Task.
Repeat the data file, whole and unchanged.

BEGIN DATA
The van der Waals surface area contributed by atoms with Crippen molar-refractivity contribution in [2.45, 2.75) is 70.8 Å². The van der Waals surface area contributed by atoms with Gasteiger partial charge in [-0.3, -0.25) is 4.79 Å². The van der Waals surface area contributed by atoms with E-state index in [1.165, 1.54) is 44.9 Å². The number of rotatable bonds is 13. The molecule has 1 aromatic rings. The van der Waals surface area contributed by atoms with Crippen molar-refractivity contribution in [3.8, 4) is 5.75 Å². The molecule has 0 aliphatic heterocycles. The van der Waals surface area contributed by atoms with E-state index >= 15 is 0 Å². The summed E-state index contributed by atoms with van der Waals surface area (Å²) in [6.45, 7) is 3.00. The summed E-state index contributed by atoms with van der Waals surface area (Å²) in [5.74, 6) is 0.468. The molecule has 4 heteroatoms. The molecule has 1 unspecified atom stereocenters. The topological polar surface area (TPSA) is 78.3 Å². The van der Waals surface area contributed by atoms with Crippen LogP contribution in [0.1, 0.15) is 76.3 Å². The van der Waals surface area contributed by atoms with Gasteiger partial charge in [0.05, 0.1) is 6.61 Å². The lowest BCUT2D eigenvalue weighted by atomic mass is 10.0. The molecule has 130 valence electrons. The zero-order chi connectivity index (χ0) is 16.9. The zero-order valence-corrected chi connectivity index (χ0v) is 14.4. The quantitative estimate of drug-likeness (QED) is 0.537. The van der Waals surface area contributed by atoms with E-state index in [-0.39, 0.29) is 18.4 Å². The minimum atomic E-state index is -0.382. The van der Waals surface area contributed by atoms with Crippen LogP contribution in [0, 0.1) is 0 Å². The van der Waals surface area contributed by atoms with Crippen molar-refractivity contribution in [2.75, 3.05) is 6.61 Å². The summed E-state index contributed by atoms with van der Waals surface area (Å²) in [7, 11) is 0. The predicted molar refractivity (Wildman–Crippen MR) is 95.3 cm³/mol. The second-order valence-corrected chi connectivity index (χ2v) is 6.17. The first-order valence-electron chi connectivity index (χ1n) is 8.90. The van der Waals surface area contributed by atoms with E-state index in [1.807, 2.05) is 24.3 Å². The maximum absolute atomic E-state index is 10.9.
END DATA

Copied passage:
The van der Waals surface area contributed by atoms with Crippen molar-refractivity contribution in [2.45, 2.75) is 70.8 Å². The van der Waals surface area contributed by atoms with Gasteiger partial charge in [-0.3, -0.25) is 4.79 Å². The van der Waals surface area contributed by atoms with E-state index in [1.165, 1.54) is 44.9 Å². The number of rotatable bonds is 13. The molecule has 1 aromatic rings. The van der Waals surface area contributed by atoms with Crippen molar-refractivity contribution in [3.8, 4) is 5.75 Å². The molecule has 0 aliphatic heterocycles. The van der Waals surface area contributed by atoms with E-state index >= 15 is 0 Å². The summed E-state index contributed by atoms with van der Waals surface area (Å²) in [6.45, 7) is 3.00. The summed E-state index contributed by atoms with van der Waals surface area (Å²) in [5.74, 6) is 0.468. The molecule has 4 heteroatoms. The molecule has 1 unspecified atom stereocenters. The topological polar surface area (TPSA) is 78.3 Å². The van der Waals surface area contributed by atoms with Crippen LogP contribution in [0.1, 0.15) is 76.3 Å². The van der Waals surface area contributed by atoms with Gasteiger partial charge in [0.05, 0.1) is 6.61 Å². The lowest BCUT2D eigenvalue weighted by atomic mass is 10.0. The molecule has 130 valence electrons. The zero-order chi connectivity index (χ0) is 16.9. The zero-order valence-corrected chi connectivity index (χ0v) is 14.4. The quantitative estimate of drug-likeness (QED) is 0.537. The van der Waals surface area contributed by atoms with E-state index in [-0.39, 0.29) is 18.4 Å². The minimum atomic E-state index is -0.382. The van der Waals surface area contributed by atoms with Crippen LogP contribution in [0, 0.1) is 0 Å². The van der Waals surface area contributed by atoms with Crippen molar-refractivity contribution in [2.75, 3.05) is 6.61 Å². The summed E-state index contributed by atoms with van der Waals surface area (Å²) in [7, 11) is 0. The predicted molar refractivity (Wildman–Crippen MR) is 95.3 cm³/mol. The second-order valence-corrected chi connectivity index (χ2v) is 6.17. The first-order valence-electron chi connectivity index (χ1n) is 8.90. The van der Waals surface area contributed by atoms with E-state index in [1.807, 2.05) is 24.3 Å². The maximum absolute atomic E-state index is 10.9.